The carnage, however, was blind to Iraq’s sectarian divisions.  Car bombs and improvised explosives cut through both Sunni and Shiite areas, as well as mixed commercial neighborhoods, where new businesses and rebuilt shops have flowered in recent years.

In the day’s single deadliest attack, an ambulance packed with explosives slipped past police checkpoints and security barriers and exploded just outside the offices of the government’s Integrity Commission.  At least 23 people were killed, and witnesses said that more were still buried in heaps of charred concrete.

Medics and volunteers did not have enough stretchers for the wounded and dead, so they slung bleeding bodies into blankets.  Nearby apartment buildings were ripped apart, and store windows were shattered 10 blocks from the blast site.

A woman who had been searching for her son in the rubble of one blast learned of his death at the Ibn al-Nafiz hospital.  “My God, my God,” she screamed, running out of the emergency room.

Ali Suhail, 43, was opening his gleaming new electronics shop for the first time when the explosion hurled him to the ground and destroyed an investment years in the making.  “Everybody has a dream -- you need to open a store to achieve it,” he said, standing on a heap of broken glass.  “Now I have a new dream:  To leave this country.”

In the trauma center of Baghdad’s sprawling Medical City, which was treating some of the most gravely wounded, Ammar Thayaaldeen slouched in a chair, his brother’s blood drying on his blue button-down shirt.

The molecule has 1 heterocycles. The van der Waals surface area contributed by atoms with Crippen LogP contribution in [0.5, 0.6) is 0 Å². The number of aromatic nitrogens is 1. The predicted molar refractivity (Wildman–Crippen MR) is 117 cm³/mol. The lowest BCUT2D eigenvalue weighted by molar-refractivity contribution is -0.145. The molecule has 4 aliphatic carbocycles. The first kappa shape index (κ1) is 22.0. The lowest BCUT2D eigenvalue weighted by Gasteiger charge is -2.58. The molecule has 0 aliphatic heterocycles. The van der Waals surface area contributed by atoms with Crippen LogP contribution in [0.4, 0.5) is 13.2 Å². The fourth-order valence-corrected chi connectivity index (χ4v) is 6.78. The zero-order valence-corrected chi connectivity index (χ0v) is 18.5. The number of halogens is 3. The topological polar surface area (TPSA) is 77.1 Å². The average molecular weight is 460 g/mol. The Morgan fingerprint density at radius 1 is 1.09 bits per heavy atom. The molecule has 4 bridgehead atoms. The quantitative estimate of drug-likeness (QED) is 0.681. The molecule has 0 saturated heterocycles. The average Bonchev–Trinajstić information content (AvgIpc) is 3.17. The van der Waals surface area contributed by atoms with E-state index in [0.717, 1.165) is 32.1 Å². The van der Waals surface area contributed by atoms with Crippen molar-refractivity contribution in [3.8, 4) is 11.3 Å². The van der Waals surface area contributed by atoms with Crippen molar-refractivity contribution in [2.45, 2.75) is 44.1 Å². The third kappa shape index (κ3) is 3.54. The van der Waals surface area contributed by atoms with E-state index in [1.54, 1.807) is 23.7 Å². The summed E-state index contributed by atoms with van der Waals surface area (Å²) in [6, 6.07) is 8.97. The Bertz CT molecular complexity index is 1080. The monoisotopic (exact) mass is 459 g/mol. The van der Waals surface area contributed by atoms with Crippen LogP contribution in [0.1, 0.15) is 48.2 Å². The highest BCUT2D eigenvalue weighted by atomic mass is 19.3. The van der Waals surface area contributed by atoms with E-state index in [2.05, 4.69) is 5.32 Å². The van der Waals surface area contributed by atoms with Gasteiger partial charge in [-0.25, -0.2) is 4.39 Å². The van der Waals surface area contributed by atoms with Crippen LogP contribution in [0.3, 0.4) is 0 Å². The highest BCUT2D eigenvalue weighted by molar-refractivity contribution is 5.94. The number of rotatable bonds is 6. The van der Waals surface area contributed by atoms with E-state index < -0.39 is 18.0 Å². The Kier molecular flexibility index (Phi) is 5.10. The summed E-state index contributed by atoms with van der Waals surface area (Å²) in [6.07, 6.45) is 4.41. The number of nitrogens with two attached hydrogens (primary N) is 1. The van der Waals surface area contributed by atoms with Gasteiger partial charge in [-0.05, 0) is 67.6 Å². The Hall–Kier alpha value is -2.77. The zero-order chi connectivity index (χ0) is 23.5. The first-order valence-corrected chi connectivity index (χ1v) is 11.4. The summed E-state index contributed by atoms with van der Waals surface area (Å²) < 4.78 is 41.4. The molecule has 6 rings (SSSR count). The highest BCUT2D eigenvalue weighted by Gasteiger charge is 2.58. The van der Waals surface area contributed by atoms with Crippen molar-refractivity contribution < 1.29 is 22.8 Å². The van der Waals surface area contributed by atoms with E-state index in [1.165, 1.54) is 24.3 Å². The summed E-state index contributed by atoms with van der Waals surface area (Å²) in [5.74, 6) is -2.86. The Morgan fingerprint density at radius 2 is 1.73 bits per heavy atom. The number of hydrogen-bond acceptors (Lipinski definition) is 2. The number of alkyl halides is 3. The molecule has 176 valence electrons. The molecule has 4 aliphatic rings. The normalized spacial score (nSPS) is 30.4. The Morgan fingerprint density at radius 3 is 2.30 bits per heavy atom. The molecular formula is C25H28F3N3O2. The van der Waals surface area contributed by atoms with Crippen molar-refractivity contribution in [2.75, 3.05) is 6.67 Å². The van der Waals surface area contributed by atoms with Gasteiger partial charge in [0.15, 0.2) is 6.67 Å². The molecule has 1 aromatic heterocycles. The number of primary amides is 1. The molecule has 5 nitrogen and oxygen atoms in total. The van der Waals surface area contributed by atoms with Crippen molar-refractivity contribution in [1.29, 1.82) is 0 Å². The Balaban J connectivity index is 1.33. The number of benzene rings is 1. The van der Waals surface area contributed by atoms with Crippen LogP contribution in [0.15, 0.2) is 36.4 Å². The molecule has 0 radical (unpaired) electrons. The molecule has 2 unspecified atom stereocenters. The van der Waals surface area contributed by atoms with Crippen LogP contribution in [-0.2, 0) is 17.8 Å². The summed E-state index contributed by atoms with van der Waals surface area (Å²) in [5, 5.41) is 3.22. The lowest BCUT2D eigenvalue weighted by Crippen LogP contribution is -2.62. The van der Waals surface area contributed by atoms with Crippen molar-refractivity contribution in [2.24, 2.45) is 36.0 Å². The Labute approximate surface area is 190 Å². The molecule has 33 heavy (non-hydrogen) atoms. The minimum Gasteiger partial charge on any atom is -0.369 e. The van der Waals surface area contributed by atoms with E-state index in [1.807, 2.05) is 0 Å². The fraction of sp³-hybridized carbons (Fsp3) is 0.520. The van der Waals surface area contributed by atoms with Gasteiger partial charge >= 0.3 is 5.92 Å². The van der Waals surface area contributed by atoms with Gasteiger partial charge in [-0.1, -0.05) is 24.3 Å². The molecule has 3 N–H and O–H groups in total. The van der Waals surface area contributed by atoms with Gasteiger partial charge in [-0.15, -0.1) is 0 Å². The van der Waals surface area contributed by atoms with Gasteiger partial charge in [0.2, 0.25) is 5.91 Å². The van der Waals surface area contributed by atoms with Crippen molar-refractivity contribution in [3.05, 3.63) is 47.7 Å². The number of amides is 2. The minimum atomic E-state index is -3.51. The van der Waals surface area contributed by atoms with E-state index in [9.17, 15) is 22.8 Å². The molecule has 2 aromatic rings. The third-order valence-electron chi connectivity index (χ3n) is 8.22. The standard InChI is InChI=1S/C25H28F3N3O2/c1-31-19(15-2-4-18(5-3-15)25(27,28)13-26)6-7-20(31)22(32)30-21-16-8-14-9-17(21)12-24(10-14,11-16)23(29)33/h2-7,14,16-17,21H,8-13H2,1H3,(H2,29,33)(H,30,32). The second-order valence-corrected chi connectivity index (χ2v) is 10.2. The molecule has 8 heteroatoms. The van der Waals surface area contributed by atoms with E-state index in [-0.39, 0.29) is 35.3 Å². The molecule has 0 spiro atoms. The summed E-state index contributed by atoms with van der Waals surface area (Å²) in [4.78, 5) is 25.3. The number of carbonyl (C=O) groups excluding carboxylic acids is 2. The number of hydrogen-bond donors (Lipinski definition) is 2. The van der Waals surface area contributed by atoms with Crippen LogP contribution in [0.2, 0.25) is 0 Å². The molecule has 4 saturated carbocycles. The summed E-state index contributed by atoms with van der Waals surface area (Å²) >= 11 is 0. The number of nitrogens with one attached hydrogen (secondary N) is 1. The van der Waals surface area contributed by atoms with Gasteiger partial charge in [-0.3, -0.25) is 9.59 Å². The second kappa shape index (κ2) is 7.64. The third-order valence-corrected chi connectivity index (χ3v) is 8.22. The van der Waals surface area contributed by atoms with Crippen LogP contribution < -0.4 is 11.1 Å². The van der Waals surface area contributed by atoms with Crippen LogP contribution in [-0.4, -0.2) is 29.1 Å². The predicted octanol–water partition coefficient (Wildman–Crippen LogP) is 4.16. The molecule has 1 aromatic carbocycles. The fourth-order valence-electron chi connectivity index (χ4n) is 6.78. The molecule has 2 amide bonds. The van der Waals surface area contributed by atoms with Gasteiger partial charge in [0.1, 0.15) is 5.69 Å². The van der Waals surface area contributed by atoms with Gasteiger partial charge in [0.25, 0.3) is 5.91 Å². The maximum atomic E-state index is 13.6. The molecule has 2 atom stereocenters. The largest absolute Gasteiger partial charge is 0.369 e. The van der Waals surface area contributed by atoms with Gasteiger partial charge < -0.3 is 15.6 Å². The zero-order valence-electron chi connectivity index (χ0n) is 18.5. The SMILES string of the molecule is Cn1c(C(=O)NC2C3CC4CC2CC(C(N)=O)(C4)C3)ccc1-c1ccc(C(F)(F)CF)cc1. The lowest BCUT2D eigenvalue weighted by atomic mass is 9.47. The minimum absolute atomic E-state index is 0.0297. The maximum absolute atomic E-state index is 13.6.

Mr. Thayaaldeen said he had pulled his brother from the Integrity Commission’s offices, then turned around and dragged at least three other bodies from the rubble.

“There were more under the ruins,” he said.

--Michael S. Schmidt, Zaid Thaker and Duraid Adnan contributed reporting.


Energy & Environment


By Andrew E. Kramer and Julia Werdigier

New York Times

December 23, 2011 (posted Dec. 22)


[PHOTO CAPTION: A worker at West Qurna 1 oil field in southern Iraq. Exxon Mobil wants $50 million for work to improve the oil field, which will help Iraq get on its feet financially.]

The turmoil in Iraq after the United States troop withdrawal is extending to its vital petroleum industry.

The American oil giant Exxon Mobil and its partners are embroiled in a $50 million payment dispute with the Iraqi government over an oil field in southeastern Iraq that the companies are upgrading and modernizing.  The Shiite-led government of Prime Minister Nuri Kamal al-Maliki is also unhappy with Exxon over a separate development deal the company has struck with the leaders of the semiautonomous Kurdistan region in northern Iraq.

The Iraqi government’s failure to pay Exxon, the only American oil company operating in southern Iraq, for nearly two years of work underscores the perils for Western companies seeking to do business there.  The government has not explained why it has withheld the payments.

Any perception that the Iraqi government will not honor its oil contracts could also send ripples beyond Iraq to international markets worried about disruptions in petroleum supplies.  Iraq is expected to ramp up oil production faster than any other country in the next 25 years, adding five million barrels of oil per day of capacity by 2035, more than traditional leaders like Saudi Arabia, according to the International Energy Agency.